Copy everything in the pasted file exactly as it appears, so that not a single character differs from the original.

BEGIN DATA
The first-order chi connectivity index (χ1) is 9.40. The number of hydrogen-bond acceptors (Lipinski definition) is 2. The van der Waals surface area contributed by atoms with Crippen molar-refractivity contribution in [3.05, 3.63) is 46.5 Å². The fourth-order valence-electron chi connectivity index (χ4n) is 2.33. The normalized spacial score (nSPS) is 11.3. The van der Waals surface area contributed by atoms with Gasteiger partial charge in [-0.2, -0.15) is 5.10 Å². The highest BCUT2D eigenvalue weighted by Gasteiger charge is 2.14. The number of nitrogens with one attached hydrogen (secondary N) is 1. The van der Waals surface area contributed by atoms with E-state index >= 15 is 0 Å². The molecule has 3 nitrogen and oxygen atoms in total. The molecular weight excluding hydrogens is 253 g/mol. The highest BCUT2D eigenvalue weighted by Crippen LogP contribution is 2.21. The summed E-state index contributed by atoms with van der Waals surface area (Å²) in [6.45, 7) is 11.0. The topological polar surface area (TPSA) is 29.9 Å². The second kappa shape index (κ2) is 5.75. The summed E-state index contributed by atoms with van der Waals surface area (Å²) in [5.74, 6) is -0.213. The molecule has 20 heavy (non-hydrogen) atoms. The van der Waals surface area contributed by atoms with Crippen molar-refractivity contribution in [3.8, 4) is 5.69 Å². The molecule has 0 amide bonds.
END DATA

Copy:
The first-order chi connectivity index (χ1) is 9.40. The number of hydrogen-bond acceptors (Lipinski definition) is 2. The van der Waals surface area contributed by atoms with Crippen molar-refractivity contribution in [3.05, 3.63) is 46.5 Å². The fourth-order valence-electron chi connectivity index (χ4n) is 2.33. The normalized spacial score (nSPS) is 11.3. The van der Waals surface area contributed by atoms with Gasteiger partial charge in [-0.2, -0.15) is 5.10 Å². The highest BCUT2D eigenvalue weighted by Gasteiger charge is 2.14. The number of nitrogens with one attached hydrogen (secondary N) is 1. The van der Waals surface area contributed by atoms with E-state index >= 15 is 0 Å². The molecule has 3 nitrogen and oxygen atoms in total. The molecular weight excluding hydrogens is 253 g/mol. The highest BCUT2D eigenvalue weighted by Crippen LogP contribution is 2.21. The summed E-state index contributed by atoms with van der Waals surface area (Å²) in [6.45, 7) is 11.0. The topological polar surface area (TPSA) is 29.9 Å². The second kappa shape index (κ2) is 5.75. The summed E-state index contributed by atoms with van der Waals surface area (Å²) in [5.74, 6) is -0.213. The molecule has 20 heavy (non-hydrogen) atoms. The van der Waals surface area contributed by atoms with Crippen molar-refractivity contribution in [3.8, 4) is 5.69 Å². The molecule has 0 amide bonds.